One of the most fuelled (pun intended) political arguments this side of the equator is Australia's energy policy.
You're either team fossil in practicality and ideals or team renewable, meaning a large scale overhaul of our entire infrastructure.
But is it as easy as that, or as cheap?
Current cost estimates are just that, estimates.
Renewables as a primary resource require storage in large quantities and also back up systems to buffer against intermittent outages and the like.
In no mincing words, we would need to overhaul the entire system and then include an entire back up system, which would add to the cost of renewables over time.
Countering this in favour of renewables is the ongoing fluctuations in interest rates expected of coal, clean up costs and continual costs of upheaval.
What we do know, pitting one dataset against the other, is after the initial expenditure into renewable conversion it is still more of a viable ongoing option than nuclear and coal.
In fact, the ongoing costs of renewables over coal are estimated to be half.
The current state of coal.
Australia's power giant is undoubtedly coal, making up roughly 40% of our accumulative total and accounts for about 75 per cent of Australia's electricity generation.
The argument for coal as an ongoing resource has hit its peak with most power plants nearing the end of their expected lifetime and subsequent costs paid for.
Coal production sits at a current rate of $82.10 - $111.00, yet costs between $93.70 and $121.00.
The take away is often in the red.
Additionally, most said plants are reaching their 4th and 5th decade of life, with those in the latter expected to either receive costly inspections with applicable major upgrades. Those unfortunate enough to require more cost than they are worth will be closed, adding another tick to the box of renewables.
But which renewables are we talking here?
The current state of nuclear.
There's a yawning reason why nuclear has not taken off in Australia, as nuclear power costs 20-50% more than coal and plants would take approximately 15 years to build.
The argument for nuclear has been reinvigorated by some via smaller reactors. These are estimated to produce a considerable $250.10 - $326.70 per hour at a rate of $165 - $278 in cost, meaning a bulk of energy efficiency is lost if not also in the red much like coal.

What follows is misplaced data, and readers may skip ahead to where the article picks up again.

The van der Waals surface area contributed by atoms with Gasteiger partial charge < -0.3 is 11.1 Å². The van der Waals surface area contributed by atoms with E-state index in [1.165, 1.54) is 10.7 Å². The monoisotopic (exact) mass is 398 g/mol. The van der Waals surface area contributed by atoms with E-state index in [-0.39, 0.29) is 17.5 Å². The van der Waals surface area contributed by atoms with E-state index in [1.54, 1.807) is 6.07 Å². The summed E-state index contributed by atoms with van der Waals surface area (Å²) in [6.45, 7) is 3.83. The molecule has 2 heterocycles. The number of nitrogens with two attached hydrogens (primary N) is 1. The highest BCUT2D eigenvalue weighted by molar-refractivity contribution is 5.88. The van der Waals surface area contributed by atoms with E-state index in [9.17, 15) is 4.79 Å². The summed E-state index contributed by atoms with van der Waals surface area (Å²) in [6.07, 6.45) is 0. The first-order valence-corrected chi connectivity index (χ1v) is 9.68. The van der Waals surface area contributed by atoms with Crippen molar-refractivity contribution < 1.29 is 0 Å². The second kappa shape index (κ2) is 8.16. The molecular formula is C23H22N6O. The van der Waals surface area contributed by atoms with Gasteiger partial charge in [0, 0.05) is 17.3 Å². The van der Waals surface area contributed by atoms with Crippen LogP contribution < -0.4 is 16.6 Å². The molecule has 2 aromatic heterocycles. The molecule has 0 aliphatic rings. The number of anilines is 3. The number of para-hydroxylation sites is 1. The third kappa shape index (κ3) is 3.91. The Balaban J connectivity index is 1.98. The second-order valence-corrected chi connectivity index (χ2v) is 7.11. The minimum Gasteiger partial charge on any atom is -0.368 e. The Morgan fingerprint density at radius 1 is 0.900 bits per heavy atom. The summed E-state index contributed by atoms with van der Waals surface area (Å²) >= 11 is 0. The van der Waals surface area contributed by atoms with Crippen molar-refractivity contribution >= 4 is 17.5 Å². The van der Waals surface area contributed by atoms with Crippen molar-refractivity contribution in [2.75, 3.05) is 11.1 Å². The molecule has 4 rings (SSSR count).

The current state of renewables.
Australia has two widely available means of generating clean renewable energy and they are wind and solar, with and without storage.
These two are championed globally for their competitive cost and availability.
During 2018-2019, Australia installed approximately 10,400 megawatts of renewable energy - consisting of wind and rooftop/large scale solar - to the tune of 30% of the current peak demand.
Estimates by the CSIRO dictate production rates of:
- Wind between $51.20 - $64.40 per megawatt an hour.
- Solar between $44.50 - $61.50 per megawatt an hour.
Keep in mind, these are on the lower end to remain conservative.
And still, these estimates potentially trump fossil fuels in cost by the time infrastructure is all said and done as very little upheaval or labour costs are incurred.
Experts from the Victoria Energy Policy Centre maintain that upwards of 50% of our renewables would not need battery storage and the costs of doing so could push renewables into the territory of not being feasible. Hydroelectric storage is far far worse.
Said experts also counter this, concurring with Mr Turnbull, if we look at replacing expired power plants with renewable means as we go, making a smoother transition to curb the initial outlay of cost and in turn not bending over backwards updating old fossil powered plants.
At the end of the day, is Mr Turnbull right?
We hate to do it to you, but maybe.
Generally, it is cheaper to produce electricity from wind or solar, but the issue of storage remains a highly contentious one.
Over time, the more we rely on renewables, the more storage we inevitably would need and thus the cost would bite into the efficiency of energy production.
And that is your crash course in all things power in Australia.
Of course, this is a superficial look at the current climate, with many a variable omitted for succinct clarity.
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